Wednesday, February 20, 2013

IN - Allen County considers fees for sex offenders

Original Article

02/20/2013

By Kevin Leininger

Money would help pay cost of maintaining registry

Sex offenders living in Allen County could soon pay for their crimes in more ways than one.

The Allen County Commissioners on Friday are expected to consider an ordinance that would require sex offenders to pay an annual $50 registration fee, most of which would be used to offset the cost of maintaining the county's registry of sexual and violent offenders. A $5 fee would also be imposed each time an offender changes address.

Had the fees been in place last year, the county would have received about $21,000, according to Sheriff Ken Fries.

As The News-Sentinel reported in 2009, county police are unable to track the whereabouts of the hundreds of registered sex offenders living here. At the time, there were about 650 such offenders who, because of multiple moves, produced 1,794 addresses. But police were able to verify only 1,127 of those addresses, in part because the number of offenders living in the county had increased 26 percent in the previous three years.

About 440 registered offenders live in Allen County now, Fries said. State law requires police to maintain up-to-date photographs and addresses of registered offenders, which are also included on a registry open to public scrutiny. Offenders whose whereabouts are unknown could pose a threat to the public, police say.

Ninety percent of the money collected under the ordinance would go to the county's sex and violent offender administration fund. The remainder would go to a similar state fund. Offenders who fail to pay could face a fine of $100 plus court costs.

Commissioner Therese Brown said the proposal is also in response to concerns expressed by some County Council members last year that the Sheriff's Department had requested $1.6 million more than originally budgeted but was not doing everything possible to generate additional revenues.

"This should have been done a long time ago. That's why I went to the county attorney (to request it)," Fries said. "Anything that brings in revenue helps." Adoption of local sex-registry fees was authorized by the state four years ago, Brown said.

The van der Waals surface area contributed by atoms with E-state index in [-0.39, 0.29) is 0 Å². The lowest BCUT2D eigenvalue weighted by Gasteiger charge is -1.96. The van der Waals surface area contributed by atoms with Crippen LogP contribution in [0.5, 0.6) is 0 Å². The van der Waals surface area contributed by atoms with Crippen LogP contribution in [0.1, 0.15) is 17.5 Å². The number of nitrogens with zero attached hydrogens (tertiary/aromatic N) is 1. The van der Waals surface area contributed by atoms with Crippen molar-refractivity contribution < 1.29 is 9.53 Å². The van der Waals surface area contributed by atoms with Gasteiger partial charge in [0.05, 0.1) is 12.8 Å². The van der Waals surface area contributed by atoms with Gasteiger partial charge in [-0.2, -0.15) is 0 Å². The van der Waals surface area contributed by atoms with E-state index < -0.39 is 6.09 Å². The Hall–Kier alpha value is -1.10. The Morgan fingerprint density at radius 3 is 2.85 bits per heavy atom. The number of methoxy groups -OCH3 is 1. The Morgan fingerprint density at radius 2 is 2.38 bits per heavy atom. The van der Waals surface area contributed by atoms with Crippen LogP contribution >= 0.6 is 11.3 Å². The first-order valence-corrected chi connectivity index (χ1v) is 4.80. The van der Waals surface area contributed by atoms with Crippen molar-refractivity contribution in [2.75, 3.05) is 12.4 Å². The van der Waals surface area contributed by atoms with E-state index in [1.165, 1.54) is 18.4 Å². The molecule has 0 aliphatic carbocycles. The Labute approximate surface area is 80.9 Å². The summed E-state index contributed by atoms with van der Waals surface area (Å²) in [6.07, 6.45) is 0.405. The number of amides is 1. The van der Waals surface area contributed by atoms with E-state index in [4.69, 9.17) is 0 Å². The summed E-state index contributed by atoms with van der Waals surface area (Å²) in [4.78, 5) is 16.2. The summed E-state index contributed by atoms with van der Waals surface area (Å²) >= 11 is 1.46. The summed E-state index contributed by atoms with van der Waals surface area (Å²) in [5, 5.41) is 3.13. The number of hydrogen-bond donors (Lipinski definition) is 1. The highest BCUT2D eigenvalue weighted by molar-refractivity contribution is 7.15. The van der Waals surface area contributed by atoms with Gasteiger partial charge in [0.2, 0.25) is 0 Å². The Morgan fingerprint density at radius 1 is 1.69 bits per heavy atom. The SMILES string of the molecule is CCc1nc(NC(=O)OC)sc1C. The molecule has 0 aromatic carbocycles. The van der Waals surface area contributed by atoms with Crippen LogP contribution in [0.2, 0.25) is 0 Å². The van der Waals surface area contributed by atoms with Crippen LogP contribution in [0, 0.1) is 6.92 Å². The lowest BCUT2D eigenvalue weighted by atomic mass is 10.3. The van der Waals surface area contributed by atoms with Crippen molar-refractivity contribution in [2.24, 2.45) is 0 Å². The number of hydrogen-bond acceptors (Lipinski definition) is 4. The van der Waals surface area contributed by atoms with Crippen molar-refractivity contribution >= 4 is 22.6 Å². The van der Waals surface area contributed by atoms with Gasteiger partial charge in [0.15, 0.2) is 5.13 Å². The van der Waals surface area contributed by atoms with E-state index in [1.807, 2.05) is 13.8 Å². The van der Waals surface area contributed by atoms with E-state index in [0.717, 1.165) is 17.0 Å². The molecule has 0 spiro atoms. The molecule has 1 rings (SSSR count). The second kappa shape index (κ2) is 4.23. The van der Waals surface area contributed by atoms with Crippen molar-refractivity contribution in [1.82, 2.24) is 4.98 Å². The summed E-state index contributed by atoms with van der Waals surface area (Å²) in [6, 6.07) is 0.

Although many recently released offenders have little money, Fries said no exceptions will be made for inability to pay the fees. "We might give them a week or two, but they might have to ask their families or others for help," he added.
- No exceptions?  What about those who are homeless and broke due to your unconstitutional laws?  If this is true, then you can expect to see a lot more people winding up back behind bars because they cannot afford the extortion fee.


2 comments :

Randy said...

that is the goal for the count to put more people in jail thus the state n fed. gov will give them $$$ n they make money

kikipt said...

It is truly sad that many basic tenets of justice that were once assumed in our democracy are no longer considered to be essential. For one, a person should be seen as innocent until proven guilty. Only then a is punishment ordered and, when completed, that is that. This is no longer the case, and every argument I have seen in favor of registration laws turns this on its head, assuming guilt that is not present. Second, a person cannot be considered guilty of a crime that has not been committed or of one that simply "might" be committed. Both of these principles have been tossed out the window by our penal system. (I hesitate to call it a 'justice" system, because it is so far from that.) I have sat in courtrooms and witnessed rich white people given half the penalty for the same crime as poor persons of color, and our laws have lost all sense of proportion and reason-ability. Our judges are largely devoid of a sense of fairness and racism, bigotry and hypocrisy are rampant in every aspect of our system today. Our penal system is at the mercy of a fear and hate mongering political system that stands to profit immeasurably by the pain and suffering of thousands of innocent people. The worst of this is the punishment meted out to the families and loved ones of those accused.

It is absurd to suggest that no exceptions would be made. One cannot get blood from a turnip, so we are supposed to victimize the families of people whose lives are being destroyed by these vicious and ineffective registration laws? Isn't this why debtors prisons were abolished? Are they now going to be brought back? What right does anyone have to demand that families of the accused pay for anything? Yet families are routinely being milked dry so a handful of greedy people can rake in profits and the public can congratulate themselves on how well they are handling a problem that does not exist. The Germans have a word for the punishment of those who love or are related to the accused. It is called "sippenhaft." It was the hallmark of the Nazi regime. The difference between Nazi practice and what is suggested here is only a matter of degree, not a difference of intent or result. We fought a war to end such practices. How sad that so many Americans, ignorant of history are so quickly trying to reintroduce it. And the cost to the public is far greater than most people realize, not only in the decline of personal rights and security, which most Americans seem to be willing to sacrifice after 9/11, but in the enormous cost of our staggering penal system, which incarcerates one fifth of the world's prisoners, many, if not most, of them non-violent, and many imprisoned for "crimes" that no thinking person would consider criminal.